Back in June, state officials decided to allow bear hunting in Florida for the first time in 20 years. The season will open on Oct. 24, and could last for up to a week. The Florida Fish and Wildlife Conservation Commission says the hunt is part of its comprehensive bear management plan, and will be open in four of the seven “Bear Management Units.”

Robin Sussingham / WUSF News

Same-sex couples have been able to marry in Florida since Jan. 6, 2015. On June 26, the U.S. Supreme Court ruled that same-sex marriage is legal nationwide. What are the impacts of this ruling on Florida’s same-sex couples? And what questions are they asking as they consider tying the knot?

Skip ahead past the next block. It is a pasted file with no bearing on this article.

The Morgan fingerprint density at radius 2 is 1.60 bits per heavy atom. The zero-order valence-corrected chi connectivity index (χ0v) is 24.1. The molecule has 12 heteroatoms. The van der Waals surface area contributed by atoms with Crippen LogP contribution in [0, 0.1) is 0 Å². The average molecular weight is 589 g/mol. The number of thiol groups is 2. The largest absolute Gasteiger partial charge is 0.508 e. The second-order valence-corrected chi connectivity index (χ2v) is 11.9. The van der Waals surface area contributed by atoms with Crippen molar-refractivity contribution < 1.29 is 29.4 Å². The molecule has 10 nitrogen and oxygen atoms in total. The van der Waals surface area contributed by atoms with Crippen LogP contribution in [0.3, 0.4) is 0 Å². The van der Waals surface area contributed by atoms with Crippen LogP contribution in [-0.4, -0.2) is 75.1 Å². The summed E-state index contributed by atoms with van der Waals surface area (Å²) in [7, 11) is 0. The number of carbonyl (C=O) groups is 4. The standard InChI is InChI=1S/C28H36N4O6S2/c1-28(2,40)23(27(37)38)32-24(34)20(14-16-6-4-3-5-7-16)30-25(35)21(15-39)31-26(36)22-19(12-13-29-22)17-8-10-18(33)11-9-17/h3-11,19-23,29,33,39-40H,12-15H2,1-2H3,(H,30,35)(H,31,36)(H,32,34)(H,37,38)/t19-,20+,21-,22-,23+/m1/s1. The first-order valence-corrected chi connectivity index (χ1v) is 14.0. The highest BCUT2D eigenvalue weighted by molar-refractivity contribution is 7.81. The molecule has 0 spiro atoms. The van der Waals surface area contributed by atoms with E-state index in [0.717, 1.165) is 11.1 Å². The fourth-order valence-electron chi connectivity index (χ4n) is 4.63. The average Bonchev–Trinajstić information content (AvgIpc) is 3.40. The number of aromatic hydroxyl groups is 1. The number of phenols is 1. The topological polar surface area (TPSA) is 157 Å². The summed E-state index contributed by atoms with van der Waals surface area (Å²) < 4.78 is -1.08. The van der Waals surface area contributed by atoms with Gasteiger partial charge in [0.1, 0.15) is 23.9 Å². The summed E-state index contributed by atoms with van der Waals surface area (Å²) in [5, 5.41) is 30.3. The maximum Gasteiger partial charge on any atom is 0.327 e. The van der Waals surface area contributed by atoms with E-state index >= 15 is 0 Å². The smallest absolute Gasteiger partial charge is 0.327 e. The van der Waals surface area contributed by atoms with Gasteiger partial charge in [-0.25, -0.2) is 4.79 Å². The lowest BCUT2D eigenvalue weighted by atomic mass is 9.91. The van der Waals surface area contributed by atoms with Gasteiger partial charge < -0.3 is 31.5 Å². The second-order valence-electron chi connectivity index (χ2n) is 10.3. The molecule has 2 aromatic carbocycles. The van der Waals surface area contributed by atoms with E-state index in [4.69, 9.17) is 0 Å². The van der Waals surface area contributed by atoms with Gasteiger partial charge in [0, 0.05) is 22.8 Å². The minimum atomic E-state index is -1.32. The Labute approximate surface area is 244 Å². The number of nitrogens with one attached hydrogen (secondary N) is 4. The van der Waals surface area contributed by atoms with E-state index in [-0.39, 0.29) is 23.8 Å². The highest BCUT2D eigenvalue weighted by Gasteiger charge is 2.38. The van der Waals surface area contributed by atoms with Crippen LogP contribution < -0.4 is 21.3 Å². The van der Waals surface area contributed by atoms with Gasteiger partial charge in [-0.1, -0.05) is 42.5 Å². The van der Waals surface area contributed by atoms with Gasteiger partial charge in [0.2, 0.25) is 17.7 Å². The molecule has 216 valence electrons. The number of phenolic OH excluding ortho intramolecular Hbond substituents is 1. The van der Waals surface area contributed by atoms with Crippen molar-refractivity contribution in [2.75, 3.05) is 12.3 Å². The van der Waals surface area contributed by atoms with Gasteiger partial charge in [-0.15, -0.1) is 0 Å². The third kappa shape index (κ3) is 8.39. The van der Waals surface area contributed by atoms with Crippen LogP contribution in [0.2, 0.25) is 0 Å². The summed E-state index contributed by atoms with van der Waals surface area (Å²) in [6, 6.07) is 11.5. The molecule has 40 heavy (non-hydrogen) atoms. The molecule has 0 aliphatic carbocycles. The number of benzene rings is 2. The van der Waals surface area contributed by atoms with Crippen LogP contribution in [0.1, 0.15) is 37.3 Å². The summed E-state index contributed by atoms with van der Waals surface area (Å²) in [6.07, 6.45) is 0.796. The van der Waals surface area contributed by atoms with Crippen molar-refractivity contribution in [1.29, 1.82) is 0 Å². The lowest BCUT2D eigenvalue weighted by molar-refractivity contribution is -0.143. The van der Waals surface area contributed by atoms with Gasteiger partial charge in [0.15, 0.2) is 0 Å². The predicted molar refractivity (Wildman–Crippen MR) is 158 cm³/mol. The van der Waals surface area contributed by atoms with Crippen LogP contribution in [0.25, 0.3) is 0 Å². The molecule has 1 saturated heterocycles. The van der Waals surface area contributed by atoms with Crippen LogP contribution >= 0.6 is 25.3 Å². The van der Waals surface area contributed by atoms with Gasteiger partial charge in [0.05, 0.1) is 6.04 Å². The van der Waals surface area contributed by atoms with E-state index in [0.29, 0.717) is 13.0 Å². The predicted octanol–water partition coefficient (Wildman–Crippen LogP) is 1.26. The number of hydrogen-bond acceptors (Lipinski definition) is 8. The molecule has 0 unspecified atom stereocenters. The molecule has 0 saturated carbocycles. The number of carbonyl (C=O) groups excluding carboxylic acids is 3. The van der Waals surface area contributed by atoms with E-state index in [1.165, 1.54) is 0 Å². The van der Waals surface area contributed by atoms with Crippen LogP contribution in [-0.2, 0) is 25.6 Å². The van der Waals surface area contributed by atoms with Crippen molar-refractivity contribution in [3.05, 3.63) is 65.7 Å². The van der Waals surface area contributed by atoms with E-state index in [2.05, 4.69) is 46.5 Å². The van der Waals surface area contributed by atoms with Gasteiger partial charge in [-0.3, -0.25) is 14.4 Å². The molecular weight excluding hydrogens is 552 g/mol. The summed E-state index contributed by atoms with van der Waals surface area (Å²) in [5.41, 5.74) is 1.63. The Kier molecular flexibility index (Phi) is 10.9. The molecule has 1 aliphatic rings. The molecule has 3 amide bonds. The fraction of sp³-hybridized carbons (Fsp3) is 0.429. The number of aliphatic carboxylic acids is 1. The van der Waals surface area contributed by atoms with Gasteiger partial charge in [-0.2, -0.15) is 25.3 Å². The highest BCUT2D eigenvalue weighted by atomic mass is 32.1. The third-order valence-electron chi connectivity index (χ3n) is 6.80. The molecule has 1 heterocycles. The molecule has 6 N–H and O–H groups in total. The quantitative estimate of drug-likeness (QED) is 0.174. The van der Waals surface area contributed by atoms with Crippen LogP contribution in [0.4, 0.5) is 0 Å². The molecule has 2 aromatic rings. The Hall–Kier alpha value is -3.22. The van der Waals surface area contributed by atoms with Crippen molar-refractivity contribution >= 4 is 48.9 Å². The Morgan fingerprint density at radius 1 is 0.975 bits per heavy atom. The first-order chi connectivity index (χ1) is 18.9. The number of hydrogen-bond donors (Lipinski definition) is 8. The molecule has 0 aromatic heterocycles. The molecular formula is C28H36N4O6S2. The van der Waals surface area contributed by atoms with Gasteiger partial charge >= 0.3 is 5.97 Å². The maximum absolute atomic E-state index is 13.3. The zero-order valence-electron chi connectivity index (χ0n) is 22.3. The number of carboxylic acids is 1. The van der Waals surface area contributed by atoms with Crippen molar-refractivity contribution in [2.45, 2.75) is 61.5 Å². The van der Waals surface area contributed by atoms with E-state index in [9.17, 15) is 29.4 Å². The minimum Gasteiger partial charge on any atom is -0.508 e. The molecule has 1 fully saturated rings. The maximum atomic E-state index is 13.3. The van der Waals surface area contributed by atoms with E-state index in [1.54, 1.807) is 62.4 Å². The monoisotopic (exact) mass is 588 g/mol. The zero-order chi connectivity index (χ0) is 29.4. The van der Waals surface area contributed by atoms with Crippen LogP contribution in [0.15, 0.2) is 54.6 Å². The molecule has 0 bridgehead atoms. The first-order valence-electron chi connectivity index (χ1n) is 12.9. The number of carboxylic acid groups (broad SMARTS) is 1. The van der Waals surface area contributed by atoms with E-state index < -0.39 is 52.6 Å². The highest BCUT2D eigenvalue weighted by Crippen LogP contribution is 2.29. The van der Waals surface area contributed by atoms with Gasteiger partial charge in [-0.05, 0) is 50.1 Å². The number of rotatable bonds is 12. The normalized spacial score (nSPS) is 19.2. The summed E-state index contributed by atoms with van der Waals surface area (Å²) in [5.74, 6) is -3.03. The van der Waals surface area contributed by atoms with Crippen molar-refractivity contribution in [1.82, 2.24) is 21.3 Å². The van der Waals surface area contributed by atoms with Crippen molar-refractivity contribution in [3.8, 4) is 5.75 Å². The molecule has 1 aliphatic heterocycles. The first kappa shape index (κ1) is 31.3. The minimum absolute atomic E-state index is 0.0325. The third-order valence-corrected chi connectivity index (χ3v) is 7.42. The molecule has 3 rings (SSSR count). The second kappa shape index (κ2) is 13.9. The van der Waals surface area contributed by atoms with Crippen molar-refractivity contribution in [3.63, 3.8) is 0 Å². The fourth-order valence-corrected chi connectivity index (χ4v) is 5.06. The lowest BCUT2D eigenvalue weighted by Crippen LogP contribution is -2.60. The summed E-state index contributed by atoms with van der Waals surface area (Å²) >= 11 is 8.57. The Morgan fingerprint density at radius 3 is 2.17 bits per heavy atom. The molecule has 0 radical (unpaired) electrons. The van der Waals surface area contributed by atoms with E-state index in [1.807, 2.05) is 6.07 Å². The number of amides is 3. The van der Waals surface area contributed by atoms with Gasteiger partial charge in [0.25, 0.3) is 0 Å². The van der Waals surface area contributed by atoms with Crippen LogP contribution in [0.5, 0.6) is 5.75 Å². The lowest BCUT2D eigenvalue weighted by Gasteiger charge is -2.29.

Jeff Houck / Locale Market

Canned tuna, boxed apple juice, peanut butter crackers. What’s in your hurricane supply of non-perishable food?

Emergency response experts suggest that families have food and water to last from three to seven days.

But who wants to eat seven days of canned chili?

Mark Schreiner / WUSF 89.7 News

Business owners normally have enough to worry about with day-to-day concerns, but that worry is compounded when your business is located just a few hundred feet from the Gulf of Mexico, with the possibility one day of being the target of an incoming hurricane.

Larry Garrison owns the "Island Shop," a surf shop located in the small Pinellas County town of Indian Rocks Beach, one of the county's barrier islands. He's had the shop for 8 years, not long enough to have had to evacuate for a storm, even though he knows what he'll do if one comes.

Steve Newborn / WUSF News

To most Floridians, manatees are cute, docile creatures that hang out in crowded springs, and often get too close to boats -- or rather, boats get too close to them. But down on the other side of the Florida Straits, they sometimes end up on someone's dinner table.